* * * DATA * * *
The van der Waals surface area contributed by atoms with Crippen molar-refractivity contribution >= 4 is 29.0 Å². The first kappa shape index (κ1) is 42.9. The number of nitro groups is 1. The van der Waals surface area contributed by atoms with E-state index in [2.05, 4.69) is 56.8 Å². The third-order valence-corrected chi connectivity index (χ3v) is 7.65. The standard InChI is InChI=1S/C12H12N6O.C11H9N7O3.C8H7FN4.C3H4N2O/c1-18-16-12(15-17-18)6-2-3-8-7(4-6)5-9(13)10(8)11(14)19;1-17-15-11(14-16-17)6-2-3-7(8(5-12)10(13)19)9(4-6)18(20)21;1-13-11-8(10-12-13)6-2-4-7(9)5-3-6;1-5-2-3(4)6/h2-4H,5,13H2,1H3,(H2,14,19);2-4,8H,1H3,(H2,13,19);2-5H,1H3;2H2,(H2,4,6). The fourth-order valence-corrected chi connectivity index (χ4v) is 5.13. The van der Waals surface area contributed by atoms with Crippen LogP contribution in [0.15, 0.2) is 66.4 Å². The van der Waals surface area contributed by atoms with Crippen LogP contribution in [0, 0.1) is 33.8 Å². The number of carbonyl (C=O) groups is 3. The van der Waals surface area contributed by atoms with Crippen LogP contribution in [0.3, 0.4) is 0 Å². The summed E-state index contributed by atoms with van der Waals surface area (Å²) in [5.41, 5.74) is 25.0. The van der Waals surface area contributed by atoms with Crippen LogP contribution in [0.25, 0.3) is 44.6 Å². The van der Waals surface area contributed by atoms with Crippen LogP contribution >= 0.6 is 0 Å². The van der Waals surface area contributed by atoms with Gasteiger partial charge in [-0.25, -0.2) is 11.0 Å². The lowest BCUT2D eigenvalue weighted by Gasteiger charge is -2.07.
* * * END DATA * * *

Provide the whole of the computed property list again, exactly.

The van der Waals surface area contributed by atoms with Crippen molar-refractivity contribution >= 4 is 29.0 Å². The first kappa shape index (κ1) is 42.9. The number of nitro groups is 1. The van der Waals surface area contributed by atoms with E-state index in [2.05, 4.69) is 56.8 Å². The third-order valence-corrected chi connectivity index (χ3v) is 7.65. The standard InChI is InChI=1S/C12H12N6O.C11H9N7O3.C8H7FN4.C3H4N2O/c1-18-16-12(15-17-18)6-2-3-8-7(4-6)5-9(13)10(8)11(14)19;1-17-15-11(14-16-17)6-2-3-7(8(5-12)10(13)19)9(4-6)18(20)21;1-13-11-8(10-12-13)6-2-4-7(9)5-3-6;1-5-2-3(4)6/h2-4H,5,13H2,1H3,(H2,14,19);2-4,8H,1H3,(H2,13,19);2-5H,1H3;2H2,(H2,4,6). The fourth-order valence-corrected chi connectivity index (χ4v) is 5.13. The van der Waals surface area contributed by atoms with Crippen LogP contribution in [0.15, 0.2) is 66.4 Å². The van der Waals surface area contributed by atoms with Crippen LogP contribution in [0, 0.1) is 33.8 Å². The number of carbonyl (C=O) groups is 3. The van der Waals surface area contributed by atoms with Crippen LogP contribution in [0.3, 0.4) is 0 Å². The summed E-state index contributed by atoms with van der Waals surface area (Å²) in [5.41, 5.74) is 25.0. The van der Waals surface area contributed by atoms with Crippen LogP contribution in [0.25, 0.3) is 44.6 Å². The van der Waals surface area contributed by atoms with Crippen LogP contribution >= 0.6 is 0 Å². The van der Waals surface area contributed by atoms with Gasteiger partial charge in [-0.25, -0.2) is 11.0 Å². The lowest BCUT2D eigenvalue weighted by Gasteiger charge is -2.07.